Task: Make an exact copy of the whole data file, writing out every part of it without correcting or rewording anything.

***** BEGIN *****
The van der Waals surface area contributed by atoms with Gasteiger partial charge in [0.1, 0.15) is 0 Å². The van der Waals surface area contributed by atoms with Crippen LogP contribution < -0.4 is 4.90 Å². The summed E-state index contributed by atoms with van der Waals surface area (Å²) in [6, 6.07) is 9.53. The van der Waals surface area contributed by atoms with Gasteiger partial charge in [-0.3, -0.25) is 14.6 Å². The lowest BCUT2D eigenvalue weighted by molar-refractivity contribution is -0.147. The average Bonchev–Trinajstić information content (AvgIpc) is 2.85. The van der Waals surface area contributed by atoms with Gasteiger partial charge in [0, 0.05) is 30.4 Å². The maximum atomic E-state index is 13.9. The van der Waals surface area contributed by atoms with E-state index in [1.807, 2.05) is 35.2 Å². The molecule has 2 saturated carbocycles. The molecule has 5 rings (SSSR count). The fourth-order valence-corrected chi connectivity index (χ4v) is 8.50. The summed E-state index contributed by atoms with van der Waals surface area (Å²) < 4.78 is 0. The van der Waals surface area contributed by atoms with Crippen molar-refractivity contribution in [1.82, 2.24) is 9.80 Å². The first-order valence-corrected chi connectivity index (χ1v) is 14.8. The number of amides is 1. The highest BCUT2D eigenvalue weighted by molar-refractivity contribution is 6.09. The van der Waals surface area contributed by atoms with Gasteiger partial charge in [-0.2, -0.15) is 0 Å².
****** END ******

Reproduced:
The van der Waals surface area contributed by atoms with Gasteiger partial charge in [0.1, 0.15) is 0 Å². The van der Waals surface area contributed by atoms with Crippen LogP contribution < -0.4 is 4.90 Å². The summed E-state index contributed by atoms with van der Waals surface area (Å²) in [6, 6.07) is 9.53. The van der Waals surface area contributed by atoms with Gasteiger partial charge in [-0.3, -0.25) is 14.6 Å². The lowest BCUT2D eigenvalue weighted by molar-refractivity contribution is -0.147. The average Bonchev–Trinajstić information content (AvgIpc) is 2.85. The van der Waals surface area contributed by atoms with Gasteiger partial charge in [0, 0.05) is 30.4 Å². The maximum atomic E-state index is 13.9. The van der Waals surface area contributed by atoms with E-state index in [1.807, 2.05) is 35.2 Å². The molecule has 2 saturated carbocycles. The molecule has 5 rings (SSSR count). The fourth-order valence-corrected chi connectivity index (χ4v) is 8.50. The summed E-state index contributed by atoms with van der Waals surface area (Å²) < 4.78 is 0. The van der Waals surface area contributed by atoms with Crippen molar-refractivity contribution in [1.82, 2.24) is 9.80 Å². The first-order valence-corrected chi connectivity index (χ1v) is 14.8. The number of amides is 1. The highest BCUT2D eigenvalue weighted by molar-refractivity contribution is 6.09. The van der Waals surface area contributed by atoms with Gasteiger partial charge in [-0.2, -0.15) is 0 Å².